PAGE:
Quick Screening for Partner Violence in the ED

Abstract & Commentary

Source: Feldhaus KM, et al. Accuracy of three brief screening questions for detecting partner violence in the emergency department. JAMA 1997; 227:1357-1361.

Feldhaus and colleagues sought to devise a brief screening tool for use in the ED to detect partner violence and validate it against two detailed "gold standard" screening exams previously described. The prospective study was designed to be administered to all noncritical, English-speaking women who presented to the ED. The screening test (Partner Violence Screen or PVS) being studied consisted of three questions that Feldhaus et al said can be asked in 20 seconds (they remind us that this is less time than it takes to check vital signs). The questions include one exploring physical abuse directly and two addressing a woman’s perception of her safety: 1.) "Have you been hit, kicked, punched, or otherwise hurt by someone within the past year? If so, by whom?" 2.) "Do you feel safe in your current relationship?" 3.) "Is there a partner from a previous relationship who is making you feel unsafe now?" Participants were asked to complete the two more extensive screening exams, the Index of Spouse Abuse (ISA) and Conflicts Tactics Scale (CTS), as part of their ED stay. Part of the study included other critical questions regarding partner violence, centering on the relationship of their present ED visit to partner violence (injuries or stress), as well as past events relating to partner violence.

Three hundred twenty-two women (76% of eligible patients) completed the PVS, and 255 of those women also completed the ISA. Two hundred seventy-seven of the 322 completed the CTS. Using the PVS, 21% of women felt unsafe from a current or past partner. Nineteen percent reported physical abuse from a partner within the past year. Overall, the PVS identified 95 women (29.5%) as positive for partner abuse. In response to the additional questions, 14% of the ED visits were associated with acute partner violence. Several of these women scored as negative on one or more of the screens. Depending upon the actual prevalence of partner violence, the positive predictive value of the PVS was 51-63%, and the negative predictive value was 88-89%. The single question regarding physical abuse on the PVS was nearly as sensitive as the entire three-question set and had better specificity.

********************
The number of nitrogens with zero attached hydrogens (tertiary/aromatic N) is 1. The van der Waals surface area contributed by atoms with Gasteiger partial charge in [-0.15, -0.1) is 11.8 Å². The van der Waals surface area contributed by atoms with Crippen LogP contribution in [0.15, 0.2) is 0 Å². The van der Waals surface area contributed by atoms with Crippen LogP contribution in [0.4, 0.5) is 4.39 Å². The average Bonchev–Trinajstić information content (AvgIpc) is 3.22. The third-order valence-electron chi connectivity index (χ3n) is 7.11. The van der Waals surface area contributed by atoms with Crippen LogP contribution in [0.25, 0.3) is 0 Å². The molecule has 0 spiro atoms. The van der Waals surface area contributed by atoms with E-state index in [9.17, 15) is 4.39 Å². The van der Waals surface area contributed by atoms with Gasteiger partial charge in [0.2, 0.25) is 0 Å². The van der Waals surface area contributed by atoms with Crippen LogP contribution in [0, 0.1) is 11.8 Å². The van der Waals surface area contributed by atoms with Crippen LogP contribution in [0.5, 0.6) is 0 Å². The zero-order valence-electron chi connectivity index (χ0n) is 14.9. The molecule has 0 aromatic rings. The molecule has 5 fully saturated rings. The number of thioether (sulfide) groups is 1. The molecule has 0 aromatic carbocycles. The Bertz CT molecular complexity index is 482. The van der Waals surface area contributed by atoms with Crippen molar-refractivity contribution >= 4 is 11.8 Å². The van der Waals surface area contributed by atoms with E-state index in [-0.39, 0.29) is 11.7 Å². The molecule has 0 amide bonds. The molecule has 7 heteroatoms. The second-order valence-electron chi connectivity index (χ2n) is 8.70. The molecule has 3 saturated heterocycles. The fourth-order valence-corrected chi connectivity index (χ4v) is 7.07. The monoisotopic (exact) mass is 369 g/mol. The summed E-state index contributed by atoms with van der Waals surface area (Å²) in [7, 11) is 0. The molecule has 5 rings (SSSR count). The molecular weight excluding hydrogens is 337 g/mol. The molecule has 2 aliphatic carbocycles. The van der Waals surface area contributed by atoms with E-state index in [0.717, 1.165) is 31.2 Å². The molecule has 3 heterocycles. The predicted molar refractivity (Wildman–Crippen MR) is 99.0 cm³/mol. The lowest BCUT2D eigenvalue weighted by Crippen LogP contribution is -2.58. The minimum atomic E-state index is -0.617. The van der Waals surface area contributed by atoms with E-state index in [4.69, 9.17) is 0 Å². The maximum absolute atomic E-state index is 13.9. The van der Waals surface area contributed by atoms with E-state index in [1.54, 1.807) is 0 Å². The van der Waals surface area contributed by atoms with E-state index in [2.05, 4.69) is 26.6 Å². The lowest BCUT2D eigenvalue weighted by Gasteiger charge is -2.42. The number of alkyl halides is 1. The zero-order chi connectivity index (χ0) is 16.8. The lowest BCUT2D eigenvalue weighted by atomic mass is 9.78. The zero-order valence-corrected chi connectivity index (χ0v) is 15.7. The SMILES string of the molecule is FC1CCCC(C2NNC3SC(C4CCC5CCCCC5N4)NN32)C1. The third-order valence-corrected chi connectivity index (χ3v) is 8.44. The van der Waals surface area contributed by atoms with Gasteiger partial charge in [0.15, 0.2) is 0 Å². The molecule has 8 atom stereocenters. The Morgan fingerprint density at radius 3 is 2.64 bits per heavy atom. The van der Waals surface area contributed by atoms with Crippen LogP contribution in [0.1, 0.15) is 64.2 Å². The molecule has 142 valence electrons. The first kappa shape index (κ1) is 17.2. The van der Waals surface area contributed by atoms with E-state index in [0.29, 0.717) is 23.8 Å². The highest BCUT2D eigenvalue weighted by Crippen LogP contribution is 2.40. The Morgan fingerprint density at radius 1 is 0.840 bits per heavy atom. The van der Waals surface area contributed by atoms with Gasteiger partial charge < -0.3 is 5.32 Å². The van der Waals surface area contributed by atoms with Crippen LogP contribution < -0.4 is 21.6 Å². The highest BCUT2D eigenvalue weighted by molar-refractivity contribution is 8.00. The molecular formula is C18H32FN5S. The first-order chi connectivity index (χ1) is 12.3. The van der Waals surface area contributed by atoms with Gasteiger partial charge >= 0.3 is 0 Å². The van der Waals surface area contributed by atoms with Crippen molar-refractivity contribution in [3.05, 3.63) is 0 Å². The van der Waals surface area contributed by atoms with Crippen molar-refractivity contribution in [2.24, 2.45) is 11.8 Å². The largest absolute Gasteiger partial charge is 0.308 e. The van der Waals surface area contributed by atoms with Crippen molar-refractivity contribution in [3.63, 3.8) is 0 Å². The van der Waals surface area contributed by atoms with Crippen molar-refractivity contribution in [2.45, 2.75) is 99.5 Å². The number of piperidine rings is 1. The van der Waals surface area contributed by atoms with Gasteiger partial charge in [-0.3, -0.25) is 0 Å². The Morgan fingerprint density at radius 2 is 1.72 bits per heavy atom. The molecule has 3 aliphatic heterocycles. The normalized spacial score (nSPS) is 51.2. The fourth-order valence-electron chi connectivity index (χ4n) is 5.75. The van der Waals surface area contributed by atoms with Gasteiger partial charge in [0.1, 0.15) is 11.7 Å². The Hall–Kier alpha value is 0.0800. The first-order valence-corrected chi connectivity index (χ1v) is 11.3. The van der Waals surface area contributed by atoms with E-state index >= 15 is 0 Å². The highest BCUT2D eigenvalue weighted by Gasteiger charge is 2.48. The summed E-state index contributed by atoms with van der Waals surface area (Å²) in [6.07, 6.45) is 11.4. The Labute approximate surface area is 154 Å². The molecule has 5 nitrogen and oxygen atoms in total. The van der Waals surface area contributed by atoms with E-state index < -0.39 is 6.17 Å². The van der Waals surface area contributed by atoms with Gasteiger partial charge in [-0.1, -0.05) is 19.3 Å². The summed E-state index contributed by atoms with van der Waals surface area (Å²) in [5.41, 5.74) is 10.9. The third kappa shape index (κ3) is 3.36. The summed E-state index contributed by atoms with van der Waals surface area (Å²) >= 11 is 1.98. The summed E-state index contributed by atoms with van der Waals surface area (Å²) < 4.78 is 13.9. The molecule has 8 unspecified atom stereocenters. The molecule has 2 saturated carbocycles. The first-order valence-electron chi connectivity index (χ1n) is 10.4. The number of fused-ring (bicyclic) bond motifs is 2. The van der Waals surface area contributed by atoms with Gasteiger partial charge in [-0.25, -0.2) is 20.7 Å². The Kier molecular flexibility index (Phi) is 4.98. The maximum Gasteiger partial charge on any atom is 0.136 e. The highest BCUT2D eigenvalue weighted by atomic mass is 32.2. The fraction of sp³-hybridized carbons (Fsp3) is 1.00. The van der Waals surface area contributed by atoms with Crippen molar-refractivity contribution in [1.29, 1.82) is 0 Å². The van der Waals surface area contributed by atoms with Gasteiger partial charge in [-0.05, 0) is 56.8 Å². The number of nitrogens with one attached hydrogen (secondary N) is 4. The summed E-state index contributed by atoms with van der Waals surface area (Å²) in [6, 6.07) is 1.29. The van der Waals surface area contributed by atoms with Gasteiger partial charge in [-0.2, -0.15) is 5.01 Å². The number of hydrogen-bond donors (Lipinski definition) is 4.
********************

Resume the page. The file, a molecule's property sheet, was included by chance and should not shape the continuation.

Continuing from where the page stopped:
This study highlights the simplicity and the complexity of partner violence. The simplicity is that one simple question (supplemented by a careful HPI and assessment of past domestic violence), asked of all women in the ED, can detect an impressive number of women who may be at risk for increased violence and even death. The complexity is that while screening is an important first step—and we are well-placed as emergency physicians to ask these important questions—it is just one of many aspects of successful intervention in partner violence. We must have referral and protective resources, sometimes immediate, as well as effective prevention to detect and treat women who are victims of partner violence.

Despite the complexity, we as emergency physicians are obligated to include careful and routine screening for partner violence for virtually all of our female patients. The mere presence of a woman in some EDs puts her at roughly a 30% chance of being a partner-violence victim. A perceptible number of these victims will ultimately die from escalating partner violence. The resource you give to the identified victim may save a life.